The Santa Barbara City Council voted to amend the inclusionary housing requirements of its average unit-size density incentive program so that new multi-unit rental housing projects in most of the city make 15 percent of their units affordable. The exception to this percentage will be in Santa Barbara’s “central business district,” which will have a requirement of ten percent. According to a council agenda report for Tuesday afternoon’s meeting, “affordable” means restricted to moderate-income households that earn up to 120 percent of the area median income, or $79,300 for a family of four.
Percentage requirements will specifically apply to projects of ten or more units, whereas developers building projects of nine units or fewer will have the option of paying an in-lieu fee of $25 per square feet or building an additional unit that is affordable. Tuesday’s amendments differed from city staff’s initial recommendations, which called for a ten percent requirement in the CBD and elsewhere in the city, and did not include the option of building additional units instead of the in-lieu fee.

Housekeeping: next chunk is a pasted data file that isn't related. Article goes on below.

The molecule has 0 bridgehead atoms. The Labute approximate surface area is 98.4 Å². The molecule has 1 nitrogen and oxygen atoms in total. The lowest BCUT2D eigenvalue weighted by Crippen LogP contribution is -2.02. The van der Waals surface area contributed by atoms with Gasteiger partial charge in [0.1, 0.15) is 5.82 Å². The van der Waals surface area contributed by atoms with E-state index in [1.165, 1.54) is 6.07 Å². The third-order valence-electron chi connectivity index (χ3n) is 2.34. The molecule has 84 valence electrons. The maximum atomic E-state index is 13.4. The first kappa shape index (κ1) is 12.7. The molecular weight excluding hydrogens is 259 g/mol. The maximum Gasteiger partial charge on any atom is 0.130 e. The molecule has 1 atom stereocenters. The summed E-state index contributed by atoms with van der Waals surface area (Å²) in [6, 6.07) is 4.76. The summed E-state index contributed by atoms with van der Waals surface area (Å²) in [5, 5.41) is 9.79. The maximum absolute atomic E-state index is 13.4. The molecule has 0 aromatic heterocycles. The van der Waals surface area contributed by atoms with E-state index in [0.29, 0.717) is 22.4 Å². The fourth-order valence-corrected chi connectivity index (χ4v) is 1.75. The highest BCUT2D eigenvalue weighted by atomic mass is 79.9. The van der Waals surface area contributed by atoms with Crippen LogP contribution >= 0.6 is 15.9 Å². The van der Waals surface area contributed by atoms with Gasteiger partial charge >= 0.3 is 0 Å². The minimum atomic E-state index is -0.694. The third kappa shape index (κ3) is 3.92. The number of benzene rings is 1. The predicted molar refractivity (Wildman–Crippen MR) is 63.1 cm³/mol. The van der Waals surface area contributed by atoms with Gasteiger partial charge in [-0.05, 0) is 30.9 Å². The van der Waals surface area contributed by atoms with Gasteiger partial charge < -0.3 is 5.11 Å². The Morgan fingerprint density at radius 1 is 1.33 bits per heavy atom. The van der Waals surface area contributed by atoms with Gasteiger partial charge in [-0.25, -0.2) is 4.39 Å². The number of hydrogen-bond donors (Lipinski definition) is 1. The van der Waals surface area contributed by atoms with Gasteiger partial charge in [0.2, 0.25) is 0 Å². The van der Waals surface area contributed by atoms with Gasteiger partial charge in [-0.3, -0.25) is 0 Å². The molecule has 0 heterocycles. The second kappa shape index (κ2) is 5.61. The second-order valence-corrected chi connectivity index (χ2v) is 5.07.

The council passed the amendment 4 to 3, with District 2 councilmember Randy Rowse, mayor pro tempore Eric Friedman, and mayor Cathy Murillo voting no. Prior to voting, the mayor stated that she thought 15 percent was too high.
“15 percent won’t work… No one will come forward with projects at that high of a rate,” she said.
Mr. Friedman agreed and said a 15 percent rate would “disincentivize” developers.
The council also passed a second motion to have the Planning Commission review the ordinance in light of the new amendments and return with further recommendations for the full ordinance. This passed with 5 yes votes, with Mr. Friedman and Mr. Rowse abstaining.
When the ordinance returns to the council, it will require four votes to pass its first reading. It will then require five votes for final adoption during its second reading because the City of Santa Barbara’s charter requires a supermajority vote to pass zoning changes.